It is time for health care reformers to turn up the heat on the major obstacle to Congress passing a good policy -- the private insurance industry.
Few Americans know the names of the nation's largest health insurance companies or their CEOs. That has to change, quickly.
The political muscle of the insurance industry is the major reason that seven conservative Democratic Senators -- led by Max Baucus (Montana) and including Blanche Lincoln (Arkansas), Kent Conrad (North Dakota), Jeff Bingaman (New Mexico), Ben Nelson (Nebraska), Mary Landrieu (Louisiana), and Arlen Specter (Pennsylvania) -- are blocking President Obama's proposal for a public option to compete with the private insurance companies.
Here is a list of the country's largest health insurance companies, according to Fortune magazine. They are: United Health Care Group, WellPoint, Aetna, Humana, Cigna, HealthNet, Coventry Health Care, WellCare Health Plans, Universal America, Amerigroup, Centene, Molina Healthcare, Medical Mutual of Ohio, and HealthSpring.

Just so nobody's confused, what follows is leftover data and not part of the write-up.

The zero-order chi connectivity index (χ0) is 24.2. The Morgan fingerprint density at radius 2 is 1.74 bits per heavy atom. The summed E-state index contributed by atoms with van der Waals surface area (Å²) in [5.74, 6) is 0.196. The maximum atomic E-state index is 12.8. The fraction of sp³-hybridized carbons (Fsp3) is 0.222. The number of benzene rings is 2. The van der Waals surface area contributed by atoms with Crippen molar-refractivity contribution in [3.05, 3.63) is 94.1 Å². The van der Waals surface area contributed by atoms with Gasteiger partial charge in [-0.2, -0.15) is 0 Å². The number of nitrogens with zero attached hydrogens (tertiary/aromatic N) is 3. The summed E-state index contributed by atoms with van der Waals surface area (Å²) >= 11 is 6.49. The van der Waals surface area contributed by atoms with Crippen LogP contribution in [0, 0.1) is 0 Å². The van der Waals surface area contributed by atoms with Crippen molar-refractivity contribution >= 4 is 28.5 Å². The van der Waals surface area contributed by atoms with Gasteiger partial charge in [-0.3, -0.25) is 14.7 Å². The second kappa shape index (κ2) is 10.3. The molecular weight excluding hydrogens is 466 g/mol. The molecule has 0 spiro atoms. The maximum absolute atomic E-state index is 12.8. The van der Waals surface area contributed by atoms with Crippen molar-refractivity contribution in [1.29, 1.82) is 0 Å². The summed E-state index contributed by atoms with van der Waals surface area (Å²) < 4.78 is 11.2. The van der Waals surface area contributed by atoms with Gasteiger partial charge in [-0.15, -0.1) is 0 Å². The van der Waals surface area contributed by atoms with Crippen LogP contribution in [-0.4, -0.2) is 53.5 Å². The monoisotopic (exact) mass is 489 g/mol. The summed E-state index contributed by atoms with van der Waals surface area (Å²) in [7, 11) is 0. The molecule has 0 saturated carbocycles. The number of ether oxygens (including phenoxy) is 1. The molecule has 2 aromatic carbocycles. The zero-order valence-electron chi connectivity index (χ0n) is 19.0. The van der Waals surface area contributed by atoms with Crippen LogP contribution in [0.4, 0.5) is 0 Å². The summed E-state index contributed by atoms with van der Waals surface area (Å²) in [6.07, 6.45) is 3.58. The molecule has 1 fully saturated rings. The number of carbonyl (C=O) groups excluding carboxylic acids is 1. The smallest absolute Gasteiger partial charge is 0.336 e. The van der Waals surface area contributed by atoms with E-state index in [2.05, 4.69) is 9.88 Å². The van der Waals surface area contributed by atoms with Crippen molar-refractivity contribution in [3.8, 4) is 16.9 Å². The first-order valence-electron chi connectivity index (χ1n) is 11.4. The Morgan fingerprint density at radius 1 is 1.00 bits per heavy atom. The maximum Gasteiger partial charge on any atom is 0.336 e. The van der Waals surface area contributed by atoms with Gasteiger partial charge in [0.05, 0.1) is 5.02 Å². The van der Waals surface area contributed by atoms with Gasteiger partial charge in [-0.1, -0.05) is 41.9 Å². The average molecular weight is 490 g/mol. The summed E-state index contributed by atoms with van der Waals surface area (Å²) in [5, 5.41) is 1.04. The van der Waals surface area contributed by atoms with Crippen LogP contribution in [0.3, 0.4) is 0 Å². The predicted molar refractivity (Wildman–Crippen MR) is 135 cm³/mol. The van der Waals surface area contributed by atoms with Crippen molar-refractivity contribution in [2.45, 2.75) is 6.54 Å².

Anyone can click on each corporation's website and find the names and affiliations of the companies' boards of directors, including their CEOs, as well as the addresses of their headquarters -- in case anyone is interested in organizing a protest rally. Anyone can go to the Center for Responsive Politics website and find out how much each company's PAC and employees spend on influence-peddling, and which members of Congress received the industry's largesse. Wait a few paragraphs and we'll start naming names.
As Obama recently said in his weekly radio and YouTube address: "Every time we come close to passing health insurance reform, the special interests fight back with everything they've got. They use their influence. They use their political allies to scare and mislead the American people. They start running ads. This is what they always do." He said that the current health care system "works better for the insurance industry than it does for the American people." We need, he insisted, to "pass health insurance reform that finally holds the insurance companies accountable."